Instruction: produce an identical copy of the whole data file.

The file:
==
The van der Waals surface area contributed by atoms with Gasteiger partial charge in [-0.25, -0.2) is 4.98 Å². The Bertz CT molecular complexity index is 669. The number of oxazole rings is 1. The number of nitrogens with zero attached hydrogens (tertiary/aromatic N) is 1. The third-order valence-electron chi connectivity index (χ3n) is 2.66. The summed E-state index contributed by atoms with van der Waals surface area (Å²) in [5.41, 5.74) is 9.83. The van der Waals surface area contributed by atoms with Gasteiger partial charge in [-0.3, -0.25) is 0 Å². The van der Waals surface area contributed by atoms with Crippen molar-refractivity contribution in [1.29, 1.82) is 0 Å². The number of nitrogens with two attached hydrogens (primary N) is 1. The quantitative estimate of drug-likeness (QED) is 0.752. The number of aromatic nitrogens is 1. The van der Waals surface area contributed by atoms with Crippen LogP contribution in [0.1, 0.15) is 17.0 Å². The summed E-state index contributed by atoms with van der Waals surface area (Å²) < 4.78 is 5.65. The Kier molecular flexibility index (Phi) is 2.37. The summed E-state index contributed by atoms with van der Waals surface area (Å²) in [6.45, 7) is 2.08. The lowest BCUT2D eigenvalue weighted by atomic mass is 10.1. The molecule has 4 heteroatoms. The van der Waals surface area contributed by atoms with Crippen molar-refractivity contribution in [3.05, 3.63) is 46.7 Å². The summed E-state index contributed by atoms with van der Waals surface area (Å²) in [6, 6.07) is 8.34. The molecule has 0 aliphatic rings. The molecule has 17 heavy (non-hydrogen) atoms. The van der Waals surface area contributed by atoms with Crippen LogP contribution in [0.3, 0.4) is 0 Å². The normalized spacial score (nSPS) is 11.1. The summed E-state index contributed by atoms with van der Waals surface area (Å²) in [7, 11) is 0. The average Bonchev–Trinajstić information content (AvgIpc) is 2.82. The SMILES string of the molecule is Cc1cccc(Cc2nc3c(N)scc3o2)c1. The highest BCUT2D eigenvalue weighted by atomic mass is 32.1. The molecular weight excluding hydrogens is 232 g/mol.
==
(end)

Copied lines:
The van der Waals surface area contributed by atoms with Gasteiger partial charge in [-0.25, -0.2) is 4.98 Å². The Bertz CT molecular complexity index is 669. The number of oxazole rings is 1. The number of nitrogens with zero attached hydrogens (tertiary/aromatic N) is 1. The third-order valence-electron chi connectivity index (χ3n) is 2.66. The summed E-state index contributed by atoms with van der Waals surface area (Å²) in [5.41, 5.74) is 9.83. The van der Waals surface area contributed by atoms with Gasteiger partial charge in [-0.3, -0.25) is 0 Å². The van der Waals surface area contributed by atoms with Crippen molar-refractivity contribution in [1.29, 1.82) is 0 Å². The number of nitrogens with two attached hydrogens (primary N) is 1. The quantitative estimate of drug-likeness (QED) is 0.752. The number of aromatic nitrogens is 1. The van der Waals surface area contributed by atoms with Crippen LogP contribution in [0.1, 0.15) is 17.0 Å². The summed E-state index contributed by atoms with van der Waals surface area (Å²) < 4.78 is 5.65. The Kier molecular flexibility index (Phi) is 2.37. The summed E-state index contributed by atoms with van der Waals surface area (Å²) in [6.45, 7) is 2.08. The lowest BCUT2D eigenvalue weighted by atomic mass is 10.1. The molecule has 4 heteroatoms. The van der Waals surface area contributed by atoms with Crippen molar-refractivity contribution in [3.05, 3.63) is 46.7 Å². The summed E-state index contributed by atoms with van der Waals surface area (Å²) in [6, 6.07) is 8.34. The molecule has 0 aliphatic rings. The molecule has 17 heavy (non-hydrogen) atoms. The van der Waals surface area contributed by atoms with Crippen LogP contribution in [0.3, 0.4) is 0 Å². The normalized spacial score (nSPS) is 11.1. The summed E-state index contributed by atoms with van der Waals surface area (Å²) in [7, 11) is 0. The average Bonchev–Trinajstić information content (AvgIpc) is 2.82. The SMILES string of the molecule is Cc1cccc(Cc2nc3c(N)scc3o2)c1. The highest BCUT2D eigenvalue weighted by atomic mass is 32.1. The molecular weight excluding hydrogens is 232 g/mol.